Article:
The focus on a completely new device for home entertainment seems odd when Google already has Google TV. Especially because new hardware for the Google TV is just launching, there are new Google TV set top boxes coming from Sony and Vizio. There are several other oddities about the Nexus Q firstly; it will be $299, a steep price for a home entertainment device that at this point is limited to Google only content. Secondly there are a few very important words engraved on the bottom of the orb “Designed and Manufactured in the U.S.A.” California is in fact the home of the Nexus Q’s manufacturing plant, this domestic production could make some more willing to pay up for the Nexus Q.
The Apple (NASDAQ: AAPL) TV, which Apple has described as a ‘hobby’ is only $99 and has been picking up sales in 2012. The Apple TV has a full suite of content through iTunes and with AirPlay content can be shared between iOS devices and an Apple TV. At one third the price of the Apple TV and with the Apple TV already outselling Google TV, another three hundred dollar Android device is a hard sell.
Microsoft (NASDAQ: MSFT) is also pushing its integrated platform and the living room piece if this platform is the Xbox 360. With over 67 million Xbox 360’s sold the Xbox is already one of the most popular video game consoles, and Microsoft is hoping to convert that success into an entertainment device. Microsoft is bringing 40 new content ‘channels’ to the Xbox like HBO and Comcast. Microsoft is also updating the Xbox interface, putting Internet Explorer on the Xbox and interconnecting their devices with a feature called SmartGlass. With the upcoming release of Windows 8, Windows Phone 8 and the Surface tablets Microsoft is working hard on integrating their platform to encourage customers to go all Microsoft, as many do with Apple.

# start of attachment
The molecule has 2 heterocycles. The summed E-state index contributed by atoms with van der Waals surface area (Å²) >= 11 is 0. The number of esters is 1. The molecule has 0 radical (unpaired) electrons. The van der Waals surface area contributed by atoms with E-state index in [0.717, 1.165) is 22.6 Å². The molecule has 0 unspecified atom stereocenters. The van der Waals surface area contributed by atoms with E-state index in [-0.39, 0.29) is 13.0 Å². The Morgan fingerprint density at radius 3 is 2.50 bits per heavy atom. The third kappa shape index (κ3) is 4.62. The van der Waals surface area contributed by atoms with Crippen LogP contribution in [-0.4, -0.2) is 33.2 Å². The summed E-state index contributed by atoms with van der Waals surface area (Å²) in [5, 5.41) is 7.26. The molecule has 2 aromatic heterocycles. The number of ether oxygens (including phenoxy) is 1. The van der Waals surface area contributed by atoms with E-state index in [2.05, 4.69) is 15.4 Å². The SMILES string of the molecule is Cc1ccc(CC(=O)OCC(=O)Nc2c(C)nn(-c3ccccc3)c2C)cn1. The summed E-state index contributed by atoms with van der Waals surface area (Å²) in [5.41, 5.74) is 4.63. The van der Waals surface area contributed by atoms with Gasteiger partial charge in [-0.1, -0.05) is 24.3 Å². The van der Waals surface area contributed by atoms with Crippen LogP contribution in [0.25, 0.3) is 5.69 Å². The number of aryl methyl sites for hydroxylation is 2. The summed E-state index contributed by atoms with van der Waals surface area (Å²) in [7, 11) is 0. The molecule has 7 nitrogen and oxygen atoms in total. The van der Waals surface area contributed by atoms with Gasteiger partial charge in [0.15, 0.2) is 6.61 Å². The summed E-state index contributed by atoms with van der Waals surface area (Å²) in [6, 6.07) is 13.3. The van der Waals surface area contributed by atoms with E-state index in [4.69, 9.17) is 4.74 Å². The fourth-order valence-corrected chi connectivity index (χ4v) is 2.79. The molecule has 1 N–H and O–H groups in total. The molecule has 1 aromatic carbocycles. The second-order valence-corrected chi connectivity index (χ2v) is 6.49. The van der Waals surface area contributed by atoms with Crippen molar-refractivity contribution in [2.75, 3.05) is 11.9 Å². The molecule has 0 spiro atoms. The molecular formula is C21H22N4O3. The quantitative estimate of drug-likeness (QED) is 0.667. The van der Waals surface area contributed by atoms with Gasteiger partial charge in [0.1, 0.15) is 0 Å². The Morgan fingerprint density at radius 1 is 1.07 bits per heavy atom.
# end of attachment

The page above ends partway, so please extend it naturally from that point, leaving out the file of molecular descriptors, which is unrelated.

Google, Microsoft and Apple are not the only companies salivating at the potential to put yet another computer into everyone’s daily life. Nintendo, Sony and smaller startups like Roku are all building entertainment PC’s. The Google TV updates at this year’s Google I/O were small. There was no Ice Cream Sandwich update meaning that Google TV’s are still running a version of Android 3.2 Honeycomb which is now two generations old. Google did confirm in a blog post that an ICS update for Google TV was in the works.
The addition of the Nexus Q muddies the water for Google TV; it replicates some of the Google TV functionality while at the same it is more limited than the Google TV. It also costs more than any of the new Google TV set top boxes, the new Sony box is $199 and the new Vizio box is $99. In the short term the price of the Nexus Q and Google TV without a major update will ensure that both the Nexus Q and Google TV fail to catch on.
ded004 has no positions in the stocks mentioned above. The Motley Fool owns shares of Apple, Google, and Microsoft. Motley Fool newsletter services recommend Apple, Google, and Microsoft. Try any of our Foolish newsletter services free for 30 days. We Fools may not all hold the same opinions, but we all believe that considering a diverse range of insights makes us better investors. The Motley Fool has a disclosure policy.If you have questions about this post or the Fool’s blog network, click here for information.